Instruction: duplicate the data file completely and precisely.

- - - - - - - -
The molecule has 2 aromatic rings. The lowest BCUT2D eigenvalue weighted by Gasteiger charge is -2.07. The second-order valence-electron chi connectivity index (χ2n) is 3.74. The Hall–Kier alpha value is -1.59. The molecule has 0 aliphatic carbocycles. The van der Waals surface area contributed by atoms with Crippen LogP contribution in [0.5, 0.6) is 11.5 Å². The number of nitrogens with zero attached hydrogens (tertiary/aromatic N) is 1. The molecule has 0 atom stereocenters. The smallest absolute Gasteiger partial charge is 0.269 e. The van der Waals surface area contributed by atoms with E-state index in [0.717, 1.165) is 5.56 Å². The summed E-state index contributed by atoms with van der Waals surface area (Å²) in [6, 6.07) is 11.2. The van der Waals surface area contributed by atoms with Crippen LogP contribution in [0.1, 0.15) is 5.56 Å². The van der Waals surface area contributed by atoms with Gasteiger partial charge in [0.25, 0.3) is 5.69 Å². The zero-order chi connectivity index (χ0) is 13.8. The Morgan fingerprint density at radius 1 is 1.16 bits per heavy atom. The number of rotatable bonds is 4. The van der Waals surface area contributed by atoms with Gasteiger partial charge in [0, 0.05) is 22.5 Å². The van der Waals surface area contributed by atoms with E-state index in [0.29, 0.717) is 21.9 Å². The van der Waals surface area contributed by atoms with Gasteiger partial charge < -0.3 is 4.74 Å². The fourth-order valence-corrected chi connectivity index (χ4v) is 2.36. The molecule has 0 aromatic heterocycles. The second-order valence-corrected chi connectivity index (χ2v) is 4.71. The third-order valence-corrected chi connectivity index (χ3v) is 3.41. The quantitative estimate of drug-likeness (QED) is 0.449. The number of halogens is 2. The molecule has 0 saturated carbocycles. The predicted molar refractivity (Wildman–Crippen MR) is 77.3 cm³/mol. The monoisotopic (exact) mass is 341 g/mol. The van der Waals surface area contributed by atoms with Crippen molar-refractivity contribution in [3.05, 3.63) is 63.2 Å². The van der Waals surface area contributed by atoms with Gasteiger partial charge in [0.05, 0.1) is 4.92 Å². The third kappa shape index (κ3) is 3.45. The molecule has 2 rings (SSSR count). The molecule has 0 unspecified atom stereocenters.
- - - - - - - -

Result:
The molecule has 2 aromatic rings. The lowest BCUT2D eigenvalue weighted by Gasteiger charge is -2.07. The second-order valence-electron chi connectivity index (χ2n) is 3.74. The Hall–Kier alpha value is -1.59. The molecule has 0 aliphatic carbocycles. The van der Waals surface area contributed by atoms with Crippen LogP contribution in [0.5, 0.6) is 11.5 Å². The number of nitrogens with zero attached hydrogens (tertiary/aromatic N) is 1. The molecule has 0 atom stereocenters. The smallest absolute Gasteiger partial charge is 0.269 e. The van der Waals surface area contributed by atoms with E-state index in [0.717, 1.165) is 5.56 Å². The summed E-state index contributed by atoms with van der Waals surface area (Å²) in [6, 6.07) is 11.2. The van der Waals surface area contributed by atoms with Crippen LogP contribution in [0.1, 0.15) is 5.56 Å². The van der Waals surface area contributed by atoms with Gasteiger partial charge in [0.25, 0.3) is 5.69 Å². The zero-order chi connectivity index (χ0) is 13.8. The Morgan fingerprint density at radius 1 is 1.16 bits per heavy atom. The number of rotatable bonds is 4. The van der Waals surface area contributed by atoms with Gasteiger partial charge in [0, 0.05) is 22.5 Å². The van der Waals surface area contributed by atoms with E-state index in [0.29, 0.717) is 21.9 Å². The van der Waals surface area contributed by atoms with Gasteiger partial charge < -0.3 is 4.74 Å². The fourth-order valence-corrected chi connectivity index (χ4v) is 2.36. The molecule has 0 aromatic heterocycles. The second-order valence-corrected chi connectivity index (χ2v) is 4.71. The third-order valence-corrected chi connectivity index (χ3v) is 3.41. The quantitative estimate of drug-likeness (QED) is 0.449. The number of halogens is 2. The molecule has 0 saturated carbocycles. The predicted molar refractivity (Wildman–Crippen MR) is 77.3 cm³/mol. The monoisotopic (exact) mass is 341 g/mol. The van der Waals surface area contributed by atoms with Crippen molar-refractivity contribution in [3.05, 3.63) is 63.2 Å². The van der Waals surface area contributed by atoms with Gasteiger partial charge in [0.05, 0.1) is 4.92 Å². The third kappa shape index (κ3) is 3.45. The molecule has 2 rings (SSSR count). The molecule has 0 unspecified atom stereocenters.